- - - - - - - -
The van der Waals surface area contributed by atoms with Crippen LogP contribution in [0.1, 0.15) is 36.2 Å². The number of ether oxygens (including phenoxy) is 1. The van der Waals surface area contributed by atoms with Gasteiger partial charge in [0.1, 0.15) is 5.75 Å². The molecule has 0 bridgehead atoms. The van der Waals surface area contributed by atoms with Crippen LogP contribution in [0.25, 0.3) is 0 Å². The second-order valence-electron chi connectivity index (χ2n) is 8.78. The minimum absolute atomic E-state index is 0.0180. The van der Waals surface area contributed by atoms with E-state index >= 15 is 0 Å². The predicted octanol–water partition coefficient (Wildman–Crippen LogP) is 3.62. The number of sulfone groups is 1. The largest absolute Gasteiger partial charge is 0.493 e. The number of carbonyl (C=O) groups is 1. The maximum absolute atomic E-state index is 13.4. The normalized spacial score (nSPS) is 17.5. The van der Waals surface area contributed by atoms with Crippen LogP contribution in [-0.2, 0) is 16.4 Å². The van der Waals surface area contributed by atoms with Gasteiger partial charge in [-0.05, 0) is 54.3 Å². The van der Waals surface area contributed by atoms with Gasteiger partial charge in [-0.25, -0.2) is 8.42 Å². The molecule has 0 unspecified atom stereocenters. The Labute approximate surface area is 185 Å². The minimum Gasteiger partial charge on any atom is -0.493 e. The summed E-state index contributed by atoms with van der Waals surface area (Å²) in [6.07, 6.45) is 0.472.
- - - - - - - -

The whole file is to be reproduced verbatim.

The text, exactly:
The van der Waals surface area contributed by atoms with Crippen LogP contribution in [0.1, 0.15) is 36.2 Å². The number of ether oxygens (including phenoxy) is 1. The van der Waals surface area contributed by atoms with Gasteiger partial charge in [0.1, 0.15) is 5.75 Å². The molecule has 0 bridgehead atoms. The van der Waals surface area contributed by atoms with Crippen LogP contribution in [0.25, 0.3) is 0 Å². The second-order valence-electron chi connectivity index (χ2n) is 8.78. The minimum absolute atomic E-state index is 0.0180. The van der Waals surface area contributed by atoms with E-state index >= 15 is 0 Å². The predicted octanol–water partition coefficient (Wildman–Crippen LogP) is 3.62. The number of sulfone groups is 1. The largest absolute Gasteiger partial charge is 0.493 e. The number of carbonyl (C=O) groups is 1. The maximum absolute atomic E-state index is 13.4. The normalized spacial score (nSPS) is 17.5. The van der Waals surface area contributed by atoms with Crippen LogP contribution in [-0.2, 0) is 16.4 Å². The van der Waals surface area contributed by atoms with Gasteiger partial charge in [-0.05, 0) is 54.3 Å². The van der Waals surface area contributed by atoms with Gasteiger partial charge in [-0.25, -0.2) is 8.42 Å². The molecule has 0 unspecified atom stereocenters. The Labute approximate surface area is 185 Å². The minimum Gasteiger partial charge on any atom is -0.493 e. The summed E-state index contributed by atoms with van der Waals surface area (Å²) in [6.07, 6.45) is 0.472.